Heiligendamm (German pronunciation: [ˈhaɪlɪɡəndam]) is a German seaside resort founded in 1793.

Urban district of Bad Doberan
Seebrücke (pier) towards Heiligendamm spa
Seebrücke (pier) towards Heiligendamm spa
Location of Heiligendamm
Heiligendamm is located in Germany
Heiligendamm is located in Mecklenburg-Vorpommern
Coordinates: 54°09′00″N 11°50′00″E / 54.15000°N 11.83333°E / 54.15000; 11.83333Coordinates: 54°09′00″N 11°50′00″E / 54.15000°N 11.83333°E / 54.15000; 11.83333
MunicipalityBad Doberan
3 m (10 ft)
 • Total3,000
Time zoneUTC+01:00 (CET)
 • Summer (DST)UTC+02:00 (CEST)
Postal codes
Dialling codes038203
Vehicle registrationLRO
WebsiteOfficial website

It is the oldest seaside spa in continental Europe. Heiligendamm is part of the town Bad Doberan in the state of Mecklenburg-Vorpommern and historically belongs to Mecklenburg.

The cluster of resort architecture mansions and spa buildings at the seafront are reminders of the glory days when this part of the Baltic Sea was one of the playgrounds of Europe's aristocracy.[1] Due to the classicist white buildings lining the beach promenade, the town is also known as the "White Pearl" (German: Weiße Perle) or the "White Town by the Sea" (German: Die weiße Stadt am Meer).

Today, the area by the sea is occupied by a five-star hotel, the Grand Hotel Heiligendamm. A narrow-gauge steam railway, known as the "Molli", links Heiligendamm with Kühlungsborn and Bad Doberan.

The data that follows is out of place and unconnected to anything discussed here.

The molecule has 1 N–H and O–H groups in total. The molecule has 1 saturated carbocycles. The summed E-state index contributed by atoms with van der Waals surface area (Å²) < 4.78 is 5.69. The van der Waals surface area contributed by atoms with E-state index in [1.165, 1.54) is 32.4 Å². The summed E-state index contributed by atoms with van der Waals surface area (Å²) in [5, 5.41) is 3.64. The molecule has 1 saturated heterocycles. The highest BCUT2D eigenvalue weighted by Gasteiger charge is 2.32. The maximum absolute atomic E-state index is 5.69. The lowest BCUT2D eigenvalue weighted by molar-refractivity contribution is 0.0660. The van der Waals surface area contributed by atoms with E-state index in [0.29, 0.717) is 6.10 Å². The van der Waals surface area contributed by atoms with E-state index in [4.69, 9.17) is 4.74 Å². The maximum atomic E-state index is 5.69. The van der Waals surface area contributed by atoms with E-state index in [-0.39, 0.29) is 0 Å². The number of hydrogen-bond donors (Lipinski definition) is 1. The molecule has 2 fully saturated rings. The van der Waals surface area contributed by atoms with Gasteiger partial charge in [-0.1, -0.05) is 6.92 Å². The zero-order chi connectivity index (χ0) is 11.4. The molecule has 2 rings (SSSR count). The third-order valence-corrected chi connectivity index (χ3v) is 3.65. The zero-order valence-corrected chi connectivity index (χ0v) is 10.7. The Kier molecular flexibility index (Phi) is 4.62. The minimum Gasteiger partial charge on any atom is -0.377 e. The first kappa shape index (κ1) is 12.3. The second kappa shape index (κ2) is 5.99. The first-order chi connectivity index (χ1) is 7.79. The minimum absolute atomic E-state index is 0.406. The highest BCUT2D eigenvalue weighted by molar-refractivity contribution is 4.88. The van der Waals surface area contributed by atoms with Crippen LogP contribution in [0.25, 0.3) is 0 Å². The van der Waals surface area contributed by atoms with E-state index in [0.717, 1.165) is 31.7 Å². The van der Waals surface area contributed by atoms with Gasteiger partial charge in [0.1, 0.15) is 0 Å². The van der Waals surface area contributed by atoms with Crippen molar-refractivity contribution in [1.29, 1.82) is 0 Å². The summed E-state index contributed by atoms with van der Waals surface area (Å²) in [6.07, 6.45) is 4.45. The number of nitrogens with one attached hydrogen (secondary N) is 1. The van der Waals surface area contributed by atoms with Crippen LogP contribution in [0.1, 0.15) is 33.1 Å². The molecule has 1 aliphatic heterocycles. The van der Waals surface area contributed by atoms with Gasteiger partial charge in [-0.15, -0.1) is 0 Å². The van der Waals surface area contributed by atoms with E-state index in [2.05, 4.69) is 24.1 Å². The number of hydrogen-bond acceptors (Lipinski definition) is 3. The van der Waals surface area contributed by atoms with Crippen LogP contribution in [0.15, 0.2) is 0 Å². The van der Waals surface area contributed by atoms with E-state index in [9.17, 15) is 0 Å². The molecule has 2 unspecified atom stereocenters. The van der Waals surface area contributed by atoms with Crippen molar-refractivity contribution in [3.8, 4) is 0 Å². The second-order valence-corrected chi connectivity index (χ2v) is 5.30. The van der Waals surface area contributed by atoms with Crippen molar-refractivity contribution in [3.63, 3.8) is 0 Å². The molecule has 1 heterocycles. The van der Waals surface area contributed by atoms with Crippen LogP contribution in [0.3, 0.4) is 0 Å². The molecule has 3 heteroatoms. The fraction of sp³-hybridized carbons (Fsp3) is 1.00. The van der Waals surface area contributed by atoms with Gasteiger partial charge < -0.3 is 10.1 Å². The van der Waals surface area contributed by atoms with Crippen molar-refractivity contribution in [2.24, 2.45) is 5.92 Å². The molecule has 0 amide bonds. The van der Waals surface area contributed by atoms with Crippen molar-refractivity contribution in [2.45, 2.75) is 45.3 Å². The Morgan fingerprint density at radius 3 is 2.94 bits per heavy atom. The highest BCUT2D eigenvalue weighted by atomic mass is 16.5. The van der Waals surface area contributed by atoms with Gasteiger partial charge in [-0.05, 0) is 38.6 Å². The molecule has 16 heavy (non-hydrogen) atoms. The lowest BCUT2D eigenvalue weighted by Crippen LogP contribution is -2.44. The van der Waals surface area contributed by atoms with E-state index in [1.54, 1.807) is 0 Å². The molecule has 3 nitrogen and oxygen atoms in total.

Established in 1793, Heiligendamm is the oldest seaside resort in continental Europe.
Panorama of Heiligendamm, 1887

Heiligendamm was developed as an elegant meeting place for the nobility and high society. Among its most prominent guests were the German Emperors.

Its founder and first guest in 1793 was the Grand Duke of Mecklenburg Friedrich Franz I; he made the resort fashionable.[1] Between 1793 and 1870, Johann Christoph, Heinrich von Seydwitz, Carl Theodor Severin, and Gustav Adolph Demmler created a veritable Gesamtkunstwerk for bathing and lodging. Heiligendamm was always regarded as the most elegant seaside resort in Germany. Nobility from throughout Europe used it as a summer getaway well into the 20th century.

After the Second World War, the buildings of Heiligendamm were used as sanatoria and recovery ward. When Mecklenburg became part of the communist GDR, some of Heiligendamm's famous buildings were demolished and replaced by more utilitarian structures. After the German reunification in 1989/1990, a group of investors bought most of the buildings and undertook a major programme of refurbishment.

A new company, the Kempinski Grand Hotel, opened in spring of 2003 - it used six historical buildings including the historical Kurhaus at the beach of Heiligendamm. The development has led to some conflict with residents, as main streets and cycle paths have been removed or rerouted. Also again a famous building of the ensemble was demolished. The mansion next to the Grand Hotel was reconstructed until 2011, though. Renovations of other mansions are undergoing or planned.